Research Review: Long-Term Cognitive Improvement Using Benfotiamine on Patients with Alzheimer’s Disease
Alan Gaby, MD
Author: Pan X, et al
Reference: Long-term cognitive improvement after benfotiamine administration in patients with Alzheimer’s disease. Neurosci Bull 2016;32:591-596.
Design: Open-label trial.
Participants: Five Chinese patients with mild-to-moderate Alzheimer’s disease.
Study Medication and Dosage: Benfotiamine (a derivative of thiamine) at a dose of 300 mg per day for 18 months.
Primary Outcome Measure: Cognitive function, as determined by the Mini-Mental State Examination (MMSE).
Key Findings: All patients improved, with an average increase of 3.2 points at month 18 (from 17.0 to 20.2). The maximum score on the MMSE is 30, with 24-30 indicating normal cognitive function, 19-23 indicating mild cognitive impairment, and 10-18 indicating moderate cognitive impairment.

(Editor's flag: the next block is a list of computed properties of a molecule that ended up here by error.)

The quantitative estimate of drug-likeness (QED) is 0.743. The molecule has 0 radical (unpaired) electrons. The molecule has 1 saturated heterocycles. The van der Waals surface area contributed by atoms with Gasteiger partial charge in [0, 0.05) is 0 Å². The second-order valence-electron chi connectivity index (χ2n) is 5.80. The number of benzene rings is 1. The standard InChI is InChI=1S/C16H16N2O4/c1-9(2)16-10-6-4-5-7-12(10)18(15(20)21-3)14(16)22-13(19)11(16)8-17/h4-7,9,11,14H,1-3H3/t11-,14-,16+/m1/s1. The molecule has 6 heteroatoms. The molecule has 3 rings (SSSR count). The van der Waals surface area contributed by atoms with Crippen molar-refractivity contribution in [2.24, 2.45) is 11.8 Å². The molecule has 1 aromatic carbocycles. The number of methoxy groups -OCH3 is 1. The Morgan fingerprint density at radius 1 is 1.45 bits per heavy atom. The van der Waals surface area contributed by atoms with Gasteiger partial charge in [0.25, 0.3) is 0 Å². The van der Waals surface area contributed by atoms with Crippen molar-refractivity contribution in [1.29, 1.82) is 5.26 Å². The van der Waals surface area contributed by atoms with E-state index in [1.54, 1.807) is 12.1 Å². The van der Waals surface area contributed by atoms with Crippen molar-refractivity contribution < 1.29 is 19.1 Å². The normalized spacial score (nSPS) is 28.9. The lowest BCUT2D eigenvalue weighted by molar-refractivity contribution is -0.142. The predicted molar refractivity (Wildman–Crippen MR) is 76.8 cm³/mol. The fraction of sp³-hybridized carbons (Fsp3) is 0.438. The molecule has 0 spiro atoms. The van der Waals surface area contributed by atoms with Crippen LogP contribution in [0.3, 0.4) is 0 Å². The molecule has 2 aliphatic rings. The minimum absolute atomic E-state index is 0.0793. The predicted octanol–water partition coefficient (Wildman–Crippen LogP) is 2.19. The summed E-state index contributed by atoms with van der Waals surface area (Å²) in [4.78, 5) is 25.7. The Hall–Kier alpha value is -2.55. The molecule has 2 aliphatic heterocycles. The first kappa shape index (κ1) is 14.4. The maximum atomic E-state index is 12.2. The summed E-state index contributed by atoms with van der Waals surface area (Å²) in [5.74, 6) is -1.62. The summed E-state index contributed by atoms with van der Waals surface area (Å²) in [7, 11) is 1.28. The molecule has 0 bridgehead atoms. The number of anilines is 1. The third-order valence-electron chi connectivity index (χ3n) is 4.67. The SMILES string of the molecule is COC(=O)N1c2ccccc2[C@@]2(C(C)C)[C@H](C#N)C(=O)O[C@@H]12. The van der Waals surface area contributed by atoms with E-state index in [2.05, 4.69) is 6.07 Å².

Practice Implications: Benfotiamine (S-benzoylthiamine-O-monophosphate) is a lipid-soluble derivative of thiamine that has been reported to be more bioavailable than water-soluble thiamine. This compound has been used with some success to treat diabetic neuropathy. The results of the present study suggest that benfotiamine can produce modest improvement in cognitive function in patients with mild-to-moderate Alzheimer’s disease. Controlled trials are needed to rule out the possibility of a placebo effect.